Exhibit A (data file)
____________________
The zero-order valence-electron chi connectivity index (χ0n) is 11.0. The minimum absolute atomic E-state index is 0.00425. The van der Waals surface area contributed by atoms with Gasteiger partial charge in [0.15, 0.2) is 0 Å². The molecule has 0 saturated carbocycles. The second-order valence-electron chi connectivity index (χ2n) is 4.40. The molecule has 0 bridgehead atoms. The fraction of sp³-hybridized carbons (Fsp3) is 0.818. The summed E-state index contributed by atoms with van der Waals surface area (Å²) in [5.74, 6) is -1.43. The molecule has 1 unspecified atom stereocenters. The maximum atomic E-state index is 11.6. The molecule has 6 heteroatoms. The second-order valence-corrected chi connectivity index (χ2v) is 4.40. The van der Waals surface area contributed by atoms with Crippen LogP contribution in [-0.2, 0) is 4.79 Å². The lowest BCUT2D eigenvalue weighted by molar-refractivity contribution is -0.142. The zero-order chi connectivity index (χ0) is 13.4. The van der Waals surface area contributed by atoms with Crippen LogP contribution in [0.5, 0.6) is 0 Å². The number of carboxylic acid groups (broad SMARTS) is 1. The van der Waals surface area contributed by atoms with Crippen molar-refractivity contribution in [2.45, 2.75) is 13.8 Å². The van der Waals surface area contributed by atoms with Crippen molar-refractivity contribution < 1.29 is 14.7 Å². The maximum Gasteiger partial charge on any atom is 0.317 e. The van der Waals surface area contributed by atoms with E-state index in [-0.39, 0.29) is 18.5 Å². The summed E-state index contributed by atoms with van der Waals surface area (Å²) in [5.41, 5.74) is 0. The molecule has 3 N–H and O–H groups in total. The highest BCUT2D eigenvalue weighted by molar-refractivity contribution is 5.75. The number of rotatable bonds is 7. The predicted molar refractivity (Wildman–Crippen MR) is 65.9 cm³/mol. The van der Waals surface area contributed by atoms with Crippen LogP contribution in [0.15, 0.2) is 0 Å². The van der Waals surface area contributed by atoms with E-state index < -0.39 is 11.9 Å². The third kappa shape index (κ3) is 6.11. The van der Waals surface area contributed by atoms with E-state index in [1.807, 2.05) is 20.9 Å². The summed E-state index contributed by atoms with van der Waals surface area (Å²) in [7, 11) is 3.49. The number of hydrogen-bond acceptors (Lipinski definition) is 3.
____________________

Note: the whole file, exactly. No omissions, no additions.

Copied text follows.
The zero-order valence-electron chi connectivity index (χ0n) is 11.0. The minimum absolute atomic E-state index is 0.00425. The van der Waals surface area contributed by atoms with Gasteiger partial charge in [0.15, 0.2) is 0 Å². The molecule has 0 saturated carbocycles. The second-order valence-electron chi connectivity index (χ2n) is 4.40. The molecule has 0 bridgehead atoms. The fraction of sp³-hybridized carbons (Fsp3) is 0.818. The summed E-state index contributed by atoms with van der Waals surface area (Å²) in [5.74, 6) is -1.43. The molecule has 1 unspecified atom stereocenters. The maximum atomic E-state index is 11.6. The molecule has 6 heteroatoms. The second-order valence-corrected chi connectivity index (χ2v) is 4.40. The van der Waals surface area contributed by atoms with Crippen LogP contribution in [-0.2, 0) is 4.79 Å². The lowest BCUT2D eigenvalue weighted by molar-refractivity contribution is -0.142. The zero-order chi connectivity index (χ0) is 13.4. The van der Waals surface area contributed by atoms with Crippen LogP contribution in [0.5, 0.6) is 0 Å². The number of carboxylic acid groups (broad SMARTS) is 1. The van der Waals surface area contributed by atoms with Crippen molar-refractivity contribution in [2.45, 2.75) is 13.8 Å². The van der Waals surface area contributed by atoms with Crippen molar-refractivity contribution < 1.29 is 14.7 Å². The maximum Gasteiger partial charge on any atom is 0.317 e. The van der Waals surface area contributed by atoms with E-state index in [-0.39, 0.29) is 18.5 Å². The summed E-state index contributed by atoms with van der Waals surface area (Å²) in [5.41, 5.74) is 0. The molecule has 3 N–H and O–H groups in total. The highest BCUT2D eigenvalue weighted by molar-refractivity contribution is 5.75. The number of rotatable bonds is 7. The predicted molar refractivity (Wildman–Crippen MR) is 65.9 cm³/mol. The van der Waals surface area contributed by atoms with Crippen LogP contribution in [0.15, 0.2) is 0 Å². The van der Waals surface area contributed by atoms with E-state index < -0.39 is 11.9 Å². The third kappa shape index (κ3) is 6.11. The van der Waals surface area contributed by atoms with E-state index in [1.807, 2.05) is 20.9 Å². The summed E-state index contributed by atoms with van der Waals surface area (Å²) in [7, 11) is 3.49. The number of hydrogen-bond acceptors (Lipinski definition) is 3.